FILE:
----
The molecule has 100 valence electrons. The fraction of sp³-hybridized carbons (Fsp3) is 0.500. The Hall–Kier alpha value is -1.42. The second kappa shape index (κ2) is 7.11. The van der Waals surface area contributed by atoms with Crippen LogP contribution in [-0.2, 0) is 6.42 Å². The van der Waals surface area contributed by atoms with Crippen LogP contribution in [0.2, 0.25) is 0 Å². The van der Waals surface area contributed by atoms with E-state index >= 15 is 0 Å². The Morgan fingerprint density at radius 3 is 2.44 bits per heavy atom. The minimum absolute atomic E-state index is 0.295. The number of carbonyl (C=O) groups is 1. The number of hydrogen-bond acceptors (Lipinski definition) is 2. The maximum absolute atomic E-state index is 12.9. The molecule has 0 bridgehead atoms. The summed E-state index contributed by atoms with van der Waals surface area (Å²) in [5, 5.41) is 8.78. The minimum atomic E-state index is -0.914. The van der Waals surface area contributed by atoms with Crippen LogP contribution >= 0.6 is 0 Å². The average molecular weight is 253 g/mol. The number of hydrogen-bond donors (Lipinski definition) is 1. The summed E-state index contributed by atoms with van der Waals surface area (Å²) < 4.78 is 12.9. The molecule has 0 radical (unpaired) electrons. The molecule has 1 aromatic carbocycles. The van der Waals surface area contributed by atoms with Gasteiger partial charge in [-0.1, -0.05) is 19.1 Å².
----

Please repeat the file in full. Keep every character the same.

The molecule has 100 valence electrons. The fraction of sp³-hybridized carbons (Fsp3) is 0.500. The Hall–Kier alpha value is -1.42. The second kappa shape index (κ2) is 7.11. The van der Waals surface area contributed by atoms with Crippen LogP contribution in [-0.2, 0) is 6.42 Å². The van der Waals surface area contributed by atoms with Crippen LogP contribution in [0.2, 0.25) is 0 Å². The van der Waals surface area contributed by atoms with E-state index >= 15 is 0 Å². The Morgan fingerprint density at radius 3 is 2.44 bits per heavy atom. The minimum absolute atomic E-state index is 0.295. The number of carbonyl (C=O) groups is 1. The number of hydrogen-bond acceptors (Lipinski definition) is 2. The maximum absolute atomic E-state index is 12.9. The molecule has 0 bridgehead atoms. The summed E-state index contributed by atoms with van der Waals surface area (Å²) in [5, 5.41) is 8.78. The minimum atomic E-state index is -0.914. The van der Waals surface area contributed by atoms with Crippen LogP contribution >= 0.6 is 0 Å². The average molecular weight is 253 g/mol. The number of hydrogen-bond donors (Lipinski definition) is 1. The summed E-state index contributed by atoms with van der Waals surface area (Å²) < 4.78 is 12.9. The molecule has 0 radical (unpaired) electrons. The molecule has 1 aromatic carbocycles. The van der Waals surface area contributed by atoms with Gasteiger partial charge in [-0.1, -0.05) is 19.1 Å².